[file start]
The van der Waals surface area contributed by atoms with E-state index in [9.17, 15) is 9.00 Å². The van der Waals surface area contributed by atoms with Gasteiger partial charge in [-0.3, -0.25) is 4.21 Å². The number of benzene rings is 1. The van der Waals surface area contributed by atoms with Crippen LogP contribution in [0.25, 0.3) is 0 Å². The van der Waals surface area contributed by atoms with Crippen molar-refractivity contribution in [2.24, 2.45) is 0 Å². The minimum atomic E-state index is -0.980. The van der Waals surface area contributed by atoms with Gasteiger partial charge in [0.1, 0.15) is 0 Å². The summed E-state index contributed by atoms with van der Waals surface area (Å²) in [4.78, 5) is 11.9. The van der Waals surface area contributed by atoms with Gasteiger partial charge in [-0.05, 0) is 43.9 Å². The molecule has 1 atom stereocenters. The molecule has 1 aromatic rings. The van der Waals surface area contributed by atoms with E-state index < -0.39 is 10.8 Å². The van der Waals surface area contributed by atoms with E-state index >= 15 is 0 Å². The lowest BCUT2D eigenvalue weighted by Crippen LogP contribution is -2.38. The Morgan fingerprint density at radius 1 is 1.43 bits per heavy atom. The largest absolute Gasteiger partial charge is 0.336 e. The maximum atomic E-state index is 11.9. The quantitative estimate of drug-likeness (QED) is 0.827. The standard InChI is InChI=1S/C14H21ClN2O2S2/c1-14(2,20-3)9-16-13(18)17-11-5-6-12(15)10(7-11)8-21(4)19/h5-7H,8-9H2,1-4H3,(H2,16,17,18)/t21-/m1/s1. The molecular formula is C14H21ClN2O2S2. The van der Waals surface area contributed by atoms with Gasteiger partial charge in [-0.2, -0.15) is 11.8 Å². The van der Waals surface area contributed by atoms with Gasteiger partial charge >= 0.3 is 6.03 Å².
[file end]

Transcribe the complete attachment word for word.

The van der Waals surface area contributed by atoms with E-state index in [9.17, 15) is 9.00 Å². The van der Waals surface area contributed by atoms with Gasteiger partial charge in [-0.3, -0.25) is 4.21 Å². The number of benzene rings is 1. The van der Waals surface area contributed by atoms with Crippen LogP contribution in [0.25, 0.3) is 0 Å². The van der Waals surface area contributed by atoms with Crippen molar-refractivity contribution in [2.24, 2.45) is 0 Å². The minimum atomic E-state index is -0.980. The van der Waals surface area contributed by atoms with Gasteiger partial charge in [0.1, 0.15) is 0 Å². The summed E-state index contributed by atoms with van der Waals surface area (Å²) in [4.78, 5) is 11.9. The van der Waals surface area contributed by atoms with Gasteiger partial charge in [-0.05, 0) is 43.9 Å². The molecule has 1 atom stereocenters. The molecule has 1 aromatic rings. The van der Waals surface area contributed by atoms with E-state index < -0.39 is 10.8 Å². The van der Waals surface area contributed by atoms with E-state index >= 15 is 0 Å². The lowest BCUT2D eigenvalue weighted by Crippen LogP contribution is -2.38. The Morgan fingerprint density at radius 1 is 1.43 bits per heavy atom. The largest absolute Gasteiger partial charge is 0.336 e. The maximum atomic E-state index is 11.9. The quantitative estimate of drug-likeness (QED) is 0.827. The standard InChI is InChI=1S/C14H21ClN2O2S2/c1-14(2,20-3)9-16-13(18)17-11-5-6-12(15)10(7-11)8-21(4)19/h5-7H,8-9H2,1-4H3,(H2,16,17,18)/t21-/m1/s1. The molecular formula is C14H21ClN2O2S2. The van der Waals surface area contributed by atoms with Gasteiger partial charge in [-0.2, -0.15) is 11.8 Å². The van der Waals surface area contributed by atoms with Gasteiger partial charge >= 0.3 is 6.03 Å².